Medical Author: Alan Rockoff, MD
Medical Editor: Frederick Hecht, MD
On the face of it, asking a doctor to inject a deadly poison into your skin to make you look better doesn't seem like such a good idea. Yet that's exactly what people do when they get Botox treatment. And, they usually like the results.
"Botox" is short for botulinum toxin A, the product behind a nasty form of bacterial food poisoning. (The bacterium is called Clostridium botulinum.) Swallowing too much of the toxin can make you very sick, but doctors have learned to purify Botox for injection into specific muscles. This treatment has a growing number of uses, from easing muscle spasms (for example, in spastic cerebral palsy) to flattening wrinkles.
Dermatologists and plastic surgeons use Botox to relax the frown lines in the middle of the forehead, just above the nose. These lines make you look annoyed or angry, even if you're not (or if you are and don't want everybody to know it!).
Botox treatment involves injecting very small amounts of the purified toxin into the wrinkles. Within two or three days, the muscles that produce frown lines lose their ability to contract. For the next three months or so after you're treated, you can't frown even if you try. After that, the effect gradually decreases until muscles return to normal about six months after the treatment, which can then be repeated.
The effect of Botox is not permanent. The downside of Botox treatment is that it needs repeating every six months or so. The upside is that complications, which don't happen very often, also go away over time. Sometimes, a muscle that has been repeatedly injected, eventually loses its ability to contract and doesn't need to be treated anymore. However, this is not an outcome you can count on.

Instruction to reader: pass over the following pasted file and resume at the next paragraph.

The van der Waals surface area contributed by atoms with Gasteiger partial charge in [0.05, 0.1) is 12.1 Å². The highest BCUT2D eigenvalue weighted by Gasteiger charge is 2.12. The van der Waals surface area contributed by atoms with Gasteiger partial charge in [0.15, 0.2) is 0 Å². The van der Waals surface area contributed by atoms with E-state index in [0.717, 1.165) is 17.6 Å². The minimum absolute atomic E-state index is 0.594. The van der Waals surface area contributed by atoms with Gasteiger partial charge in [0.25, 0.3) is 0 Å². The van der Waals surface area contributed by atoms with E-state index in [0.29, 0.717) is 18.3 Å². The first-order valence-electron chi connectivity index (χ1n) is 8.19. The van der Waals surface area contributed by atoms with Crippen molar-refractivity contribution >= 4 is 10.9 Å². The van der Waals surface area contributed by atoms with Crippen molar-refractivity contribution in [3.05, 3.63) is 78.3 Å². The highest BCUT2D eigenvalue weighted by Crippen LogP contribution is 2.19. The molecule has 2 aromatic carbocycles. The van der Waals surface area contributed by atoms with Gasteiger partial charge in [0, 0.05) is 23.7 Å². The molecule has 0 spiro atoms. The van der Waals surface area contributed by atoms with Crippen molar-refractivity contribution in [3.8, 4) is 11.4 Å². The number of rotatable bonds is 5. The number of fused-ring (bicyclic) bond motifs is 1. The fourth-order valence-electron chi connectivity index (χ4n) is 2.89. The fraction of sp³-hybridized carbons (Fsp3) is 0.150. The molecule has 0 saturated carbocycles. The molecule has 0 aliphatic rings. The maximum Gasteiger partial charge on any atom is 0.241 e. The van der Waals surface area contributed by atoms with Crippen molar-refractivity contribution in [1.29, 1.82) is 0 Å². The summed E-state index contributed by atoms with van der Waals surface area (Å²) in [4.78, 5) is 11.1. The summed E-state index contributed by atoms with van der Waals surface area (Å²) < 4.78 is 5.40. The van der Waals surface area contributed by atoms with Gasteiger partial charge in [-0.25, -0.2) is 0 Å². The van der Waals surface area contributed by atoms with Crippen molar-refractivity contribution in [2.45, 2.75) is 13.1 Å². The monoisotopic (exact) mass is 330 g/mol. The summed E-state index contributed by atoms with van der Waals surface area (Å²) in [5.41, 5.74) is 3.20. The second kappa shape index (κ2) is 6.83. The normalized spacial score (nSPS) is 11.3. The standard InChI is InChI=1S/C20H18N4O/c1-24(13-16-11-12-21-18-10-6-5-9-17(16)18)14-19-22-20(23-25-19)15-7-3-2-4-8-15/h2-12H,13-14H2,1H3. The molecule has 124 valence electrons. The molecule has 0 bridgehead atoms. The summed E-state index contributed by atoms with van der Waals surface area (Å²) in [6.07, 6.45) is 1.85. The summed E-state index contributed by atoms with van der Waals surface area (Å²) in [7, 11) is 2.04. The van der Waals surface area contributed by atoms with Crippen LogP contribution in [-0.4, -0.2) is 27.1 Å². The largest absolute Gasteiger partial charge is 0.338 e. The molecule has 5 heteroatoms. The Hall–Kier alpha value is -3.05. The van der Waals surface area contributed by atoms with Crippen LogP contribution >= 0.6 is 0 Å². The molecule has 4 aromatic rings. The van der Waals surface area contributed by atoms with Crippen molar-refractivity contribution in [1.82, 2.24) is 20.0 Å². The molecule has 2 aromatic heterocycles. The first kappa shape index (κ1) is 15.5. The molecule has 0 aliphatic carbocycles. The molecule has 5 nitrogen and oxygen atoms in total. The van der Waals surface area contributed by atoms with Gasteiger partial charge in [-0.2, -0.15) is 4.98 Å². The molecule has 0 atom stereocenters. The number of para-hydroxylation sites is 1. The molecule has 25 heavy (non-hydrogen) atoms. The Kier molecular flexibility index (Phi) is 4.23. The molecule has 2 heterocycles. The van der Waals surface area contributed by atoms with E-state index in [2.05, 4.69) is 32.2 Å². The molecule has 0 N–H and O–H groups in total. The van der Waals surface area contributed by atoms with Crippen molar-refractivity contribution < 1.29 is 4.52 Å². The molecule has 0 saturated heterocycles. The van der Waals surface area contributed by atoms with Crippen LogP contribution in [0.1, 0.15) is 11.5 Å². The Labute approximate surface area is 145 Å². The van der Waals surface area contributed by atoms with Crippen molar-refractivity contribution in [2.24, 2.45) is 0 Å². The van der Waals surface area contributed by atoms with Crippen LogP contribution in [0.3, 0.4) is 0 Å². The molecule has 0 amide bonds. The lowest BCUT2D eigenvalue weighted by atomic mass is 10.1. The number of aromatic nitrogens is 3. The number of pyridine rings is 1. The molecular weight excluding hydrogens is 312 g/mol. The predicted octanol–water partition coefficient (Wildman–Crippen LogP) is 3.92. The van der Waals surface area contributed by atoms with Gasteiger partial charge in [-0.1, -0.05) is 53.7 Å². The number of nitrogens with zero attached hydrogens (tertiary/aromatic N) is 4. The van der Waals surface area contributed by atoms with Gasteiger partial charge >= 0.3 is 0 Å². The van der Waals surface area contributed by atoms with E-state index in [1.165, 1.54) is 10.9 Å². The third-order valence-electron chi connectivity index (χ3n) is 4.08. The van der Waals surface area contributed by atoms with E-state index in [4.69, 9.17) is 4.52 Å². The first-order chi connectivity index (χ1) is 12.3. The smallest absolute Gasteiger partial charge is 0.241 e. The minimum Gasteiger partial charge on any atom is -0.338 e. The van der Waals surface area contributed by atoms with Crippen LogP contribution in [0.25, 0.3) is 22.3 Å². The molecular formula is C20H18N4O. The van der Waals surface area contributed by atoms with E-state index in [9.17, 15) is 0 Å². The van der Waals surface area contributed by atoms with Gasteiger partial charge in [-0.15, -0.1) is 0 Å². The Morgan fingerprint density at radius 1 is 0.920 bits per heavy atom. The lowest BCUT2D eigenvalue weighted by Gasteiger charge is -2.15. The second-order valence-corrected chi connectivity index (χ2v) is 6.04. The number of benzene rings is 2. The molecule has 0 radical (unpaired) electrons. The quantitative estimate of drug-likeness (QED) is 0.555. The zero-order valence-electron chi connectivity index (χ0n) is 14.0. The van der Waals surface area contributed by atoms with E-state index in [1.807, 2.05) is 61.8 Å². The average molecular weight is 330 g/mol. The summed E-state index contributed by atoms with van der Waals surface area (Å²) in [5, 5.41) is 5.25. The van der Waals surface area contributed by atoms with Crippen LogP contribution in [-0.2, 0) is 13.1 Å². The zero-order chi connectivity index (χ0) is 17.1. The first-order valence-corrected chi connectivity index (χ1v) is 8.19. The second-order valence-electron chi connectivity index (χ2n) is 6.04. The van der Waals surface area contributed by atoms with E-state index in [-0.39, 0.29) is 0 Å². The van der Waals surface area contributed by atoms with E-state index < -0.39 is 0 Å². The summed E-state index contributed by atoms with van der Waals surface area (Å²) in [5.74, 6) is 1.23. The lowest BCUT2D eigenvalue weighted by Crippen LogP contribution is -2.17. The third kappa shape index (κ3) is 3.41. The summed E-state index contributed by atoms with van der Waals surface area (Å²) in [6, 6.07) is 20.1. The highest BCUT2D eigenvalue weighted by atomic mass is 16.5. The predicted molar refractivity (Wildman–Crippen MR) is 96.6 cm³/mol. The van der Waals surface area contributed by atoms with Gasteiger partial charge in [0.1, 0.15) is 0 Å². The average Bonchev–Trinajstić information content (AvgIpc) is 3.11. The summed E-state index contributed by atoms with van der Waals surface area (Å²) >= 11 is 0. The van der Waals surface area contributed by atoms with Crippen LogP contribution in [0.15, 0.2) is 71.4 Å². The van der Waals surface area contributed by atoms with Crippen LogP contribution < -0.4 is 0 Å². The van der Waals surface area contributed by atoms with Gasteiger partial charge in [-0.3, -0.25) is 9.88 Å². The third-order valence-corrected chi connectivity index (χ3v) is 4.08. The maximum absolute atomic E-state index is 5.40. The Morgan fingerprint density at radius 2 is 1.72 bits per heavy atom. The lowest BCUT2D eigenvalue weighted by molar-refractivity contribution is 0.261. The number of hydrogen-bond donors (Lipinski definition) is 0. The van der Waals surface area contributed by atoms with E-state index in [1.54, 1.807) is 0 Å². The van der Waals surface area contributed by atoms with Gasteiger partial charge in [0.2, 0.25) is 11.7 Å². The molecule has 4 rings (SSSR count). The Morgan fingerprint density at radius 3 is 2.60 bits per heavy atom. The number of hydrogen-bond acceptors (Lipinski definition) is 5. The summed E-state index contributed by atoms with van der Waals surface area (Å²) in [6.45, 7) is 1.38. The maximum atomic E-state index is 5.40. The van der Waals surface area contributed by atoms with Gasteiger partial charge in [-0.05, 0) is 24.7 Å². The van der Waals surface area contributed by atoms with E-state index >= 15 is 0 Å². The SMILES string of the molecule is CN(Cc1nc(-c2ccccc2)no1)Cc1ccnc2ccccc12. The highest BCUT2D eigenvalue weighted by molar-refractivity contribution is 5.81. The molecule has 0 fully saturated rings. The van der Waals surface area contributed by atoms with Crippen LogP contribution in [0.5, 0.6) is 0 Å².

Botox acts by blocking the transmission of nerve impulses to the muscles, so you should not use Botox if you have a neurologic disease or are pregnant or breastfeeding. Certain antibiotics and other drugs that interfere with the transmission of nerve impulses to the muscles should not be taken when Botox is used.
The major complication of Botox is weakening of muscles in the vicinity that you didn't want treated. Improper injection of frown lines, for instance, can result in temporary eyelid droop. This goes away in the same 3 to 6 month period.
Doctors familiar with the proper use of Botox can generally avoid even mild and temporary side effects. It is therefore a good idea to ask around and be sure the dermatologist or plastic surgeon you consult is experienced and uses Botox often.
Injection sessions generally cost several hundred dollars, depending on how much work you have done. Insurance rarely covers Botox treatments that are intended for cosmetic improvement.
Hey, stop frowning--you knew that!